The contribution of cardiovascular risk factors to peripheral arterial disease in South Asians and Blacks: a sub-study to the Ethnic-Echocardiographic Heart of England Screening (E-ECHOES) study

PC Bennett, Gregory Lip, Stanley Silverman, Andrew Blann, Paramjit Gill

Research output: Contribution to journalArticle

12 Citations (Scopus)

Abstract

Patients and Methods: We recruited 572 patients (356 South Asian and 216 Blacks) epsilon 45 years as a sub-study to a community screening project, the Ethnic-Echocardiographic Heart of England Screening (E-ECHOES) study. All subjects completed an interviewer-led questionnaire, anthropometric measurements and blood sampling. Ankle brachial pressure index (ABPI) was calculated and intermittent claudication was assessed using the Edinburgh Claudication Questionnaire. The presence of PAD was defined as ABPI <0.9. Results: The mean age was 62 years overall with no difference between the two ethnic groups. The prevalence of PAD was 13.2% [95% confidence interval (CI) 9.7-16.7] in South Asians and 10.2% (95% CI 6.2-14.2) in Blacks with no significant difference between the two ethnic groups. The prevalence of PAD was higher in South Asian women than Black women (16.3 vs. 6.1%; P = 0.011). No difference in prevalence was found in men (11 vs. 14% P = 0.47, in South Asians and Blacks, respectively). The prevalence of intermittent claudication was 0.9% (95% CI 0.11-1.63). On multivariate logistic regression, mean systolic blood pressure, diabetes, smoking and male sex were independently associated with PAD in South Asians (P = 0.016, 0.022, 0.037and 0.008, respectively). In Blacks, only age remained independently associated with PAD on multivariate logistic regression (P = 0.003). Conclusion: The prevalence of PAD is similar in South Asians and Blacks, and similar to levels reported in pre-dominantly White populations. South Asian women had a higher prevalence of PAD than Black women, which is not explained by traditional cardiovascular risk factors.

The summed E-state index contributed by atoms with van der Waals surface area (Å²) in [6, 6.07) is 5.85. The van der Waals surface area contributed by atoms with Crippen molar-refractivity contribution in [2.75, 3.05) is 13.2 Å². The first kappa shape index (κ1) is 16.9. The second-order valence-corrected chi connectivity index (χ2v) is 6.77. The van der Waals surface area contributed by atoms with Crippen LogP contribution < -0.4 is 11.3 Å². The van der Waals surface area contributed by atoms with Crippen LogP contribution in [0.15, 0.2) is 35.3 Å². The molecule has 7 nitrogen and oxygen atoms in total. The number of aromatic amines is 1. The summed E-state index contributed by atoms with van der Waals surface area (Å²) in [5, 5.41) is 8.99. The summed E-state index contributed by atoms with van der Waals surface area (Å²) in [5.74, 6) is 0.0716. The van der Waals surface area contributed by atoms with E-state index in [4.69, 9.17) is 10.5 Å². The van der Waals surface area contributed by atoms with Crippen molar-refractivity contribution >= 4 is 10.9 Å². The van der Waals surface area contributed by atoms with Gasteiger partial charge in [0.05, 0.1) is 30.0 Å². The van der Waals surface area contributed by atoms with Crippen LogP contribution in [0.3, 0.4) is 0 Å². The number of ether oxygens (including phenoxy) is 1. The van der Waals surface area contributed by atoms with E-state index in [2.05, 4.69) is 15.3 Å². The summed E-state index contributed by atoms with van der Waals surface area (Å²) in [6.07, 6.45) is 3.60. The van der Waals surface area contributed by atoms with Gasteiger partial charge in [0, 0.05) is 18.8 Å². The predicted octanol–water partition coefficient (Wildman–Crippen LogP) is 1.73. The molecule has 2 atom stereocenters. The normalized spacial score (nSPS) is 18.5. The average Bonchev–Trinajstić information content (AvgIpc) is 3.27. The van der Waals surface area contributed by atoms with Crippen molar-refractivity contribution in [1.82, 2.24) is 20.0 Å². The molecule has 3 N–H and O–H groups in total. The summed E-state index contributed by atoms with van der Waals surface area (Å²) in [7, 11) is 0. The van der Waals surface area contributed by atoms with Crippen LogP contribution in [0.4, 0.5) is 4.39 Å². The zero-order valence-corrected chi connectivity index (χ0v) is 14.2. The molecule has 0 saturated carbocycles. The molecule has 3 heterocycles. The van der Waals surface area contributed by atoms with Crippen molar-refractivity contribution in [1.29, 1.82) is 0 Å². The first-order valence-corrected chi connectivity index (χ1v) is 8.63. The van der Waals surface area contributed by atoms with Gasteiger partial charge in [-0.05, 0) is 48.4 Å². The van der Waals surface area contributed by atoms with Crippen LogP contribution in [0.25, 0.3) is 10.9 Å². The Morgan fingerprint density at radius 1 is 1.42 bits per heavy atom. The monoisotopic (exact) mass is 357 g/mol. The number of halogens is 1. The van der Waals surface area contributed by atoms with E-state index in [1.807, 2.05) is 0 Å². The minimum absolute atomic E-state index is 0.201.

Original languageEnglish
Pages (from-to)661-669
Number of pages9
JournalQJM
Volume103
Issue number9
DOIs
Publication statusPublished - 1 Sep 2010

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